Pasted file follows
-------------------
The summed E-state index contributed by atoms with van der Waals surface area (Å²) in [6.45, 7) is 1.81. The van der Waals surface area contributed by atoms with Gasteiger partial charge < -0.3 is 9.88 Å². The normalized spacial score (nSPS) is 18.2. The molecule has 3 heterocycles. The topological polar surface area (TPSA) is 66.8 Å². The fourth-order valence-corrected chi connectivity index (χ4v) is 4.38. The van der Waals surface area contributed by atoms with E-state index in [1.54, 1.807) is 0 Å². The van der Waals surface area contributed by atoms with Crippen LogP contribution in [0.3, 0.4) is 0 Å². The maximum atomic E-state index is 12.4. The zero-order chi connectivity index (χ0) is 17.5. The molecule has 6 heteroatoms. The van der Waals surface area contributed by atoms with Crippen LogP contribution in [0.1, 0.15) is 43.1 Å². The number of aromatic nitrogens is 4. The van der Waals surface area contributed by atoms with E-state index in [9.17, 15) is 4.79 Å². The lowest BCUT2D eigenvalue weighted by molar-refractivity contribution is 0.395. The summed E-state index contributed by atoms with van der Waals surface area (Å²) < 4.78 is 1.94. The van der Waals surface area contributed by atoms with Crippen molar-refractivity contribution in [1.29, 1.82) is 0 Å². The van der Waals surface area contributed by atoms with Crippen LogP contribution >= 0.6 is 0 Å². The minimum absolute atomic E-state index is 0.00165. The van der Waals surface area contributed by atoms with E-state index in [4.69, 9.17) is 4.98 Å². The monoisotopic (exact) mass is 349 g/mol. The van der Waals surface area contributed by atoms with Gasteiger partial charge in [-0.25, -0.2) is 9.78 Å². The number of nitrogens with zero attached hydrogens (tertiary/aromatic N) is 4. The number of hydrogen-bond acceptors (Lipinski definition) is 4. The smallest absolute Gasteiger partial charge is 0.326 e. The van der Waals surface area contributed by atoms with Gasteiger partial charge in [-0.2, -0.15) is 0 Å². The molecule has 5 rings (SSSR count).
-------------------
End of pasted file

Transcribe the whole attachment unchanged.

The summed E-state index contributed by atoms with van der Waals surface area (Å²) in [6.45, 7) is 1.81. The van der Waals surface area contributed by atoms with Gasteiger partial charge < -0.3 is 9.88 Å². The normalized spacial score (nSPS) is 18.2. The molecule has 3 heterocycles. The topological polar surface area (TPSA) is 66.8 Å². The fourth-order valence-corrected chi connectivity index (χ4v) is 4.38. The van der Waals surface area contributed by atoms with E-state index in [1.54, 1.807) is 0 Å². The van der Waals surface area contributed by atoms with Crippen LogP contribution in [0.3, 0.4) is 0 Å². The maximum atomic E-state index is 12.4. The zero-order chi connectivity index (χ0) is 17.5. The molecule has 6 heteroatoms. The van der Waals surface area contributed by atoms with Crippen LogP contribution in [0.1, 0.15) is 43.1 Å². The number of aromatic nitrogens is 4. The van der Waals surface area contributed by atoms with E-state index in [9.17, 15) is 4.79 Å². The lowest BCUT2D eigenvalue weighted by molar-refractivity contribution is 0.395. The summed E-state index contributed by atoms with van der Waals surface area (Å²) < 4.78 is 1.94. The van der Waals surface area contributed by atoms with Crippen molar-refractivity contribution in [1.29, 1.82) is 0 Å². The van der Waals surface area contributed by atoms with Crippen LogP contribution >= 0.6 is 0 Å². The minimum absolute atomic E-state index is 0.00165. The van der Waals surface area contributed by atoms with E-state index in [4.69, 9.17) is 4.98 Å². The monoisotopic (exact) mass is 349 g/mol. The van der Waals surface area contributed by atoms with Gasteiger partial charge in [-0.25, -0.2) is 9.78 Å². The number of nitrogens with zero attached hydrogens (tertiary/aromatic N) is 4. The number of hydrogen-bond acceptors (Lipinski definition) is 4. The smallest absolute Gasteiger partial charge is 0.326 e. The van der Waals surface area contributed by atoms with Gasteiger partial charge in [-0.2, -0.15) is 0 Å². The molecule has 5 rings (SSSR count).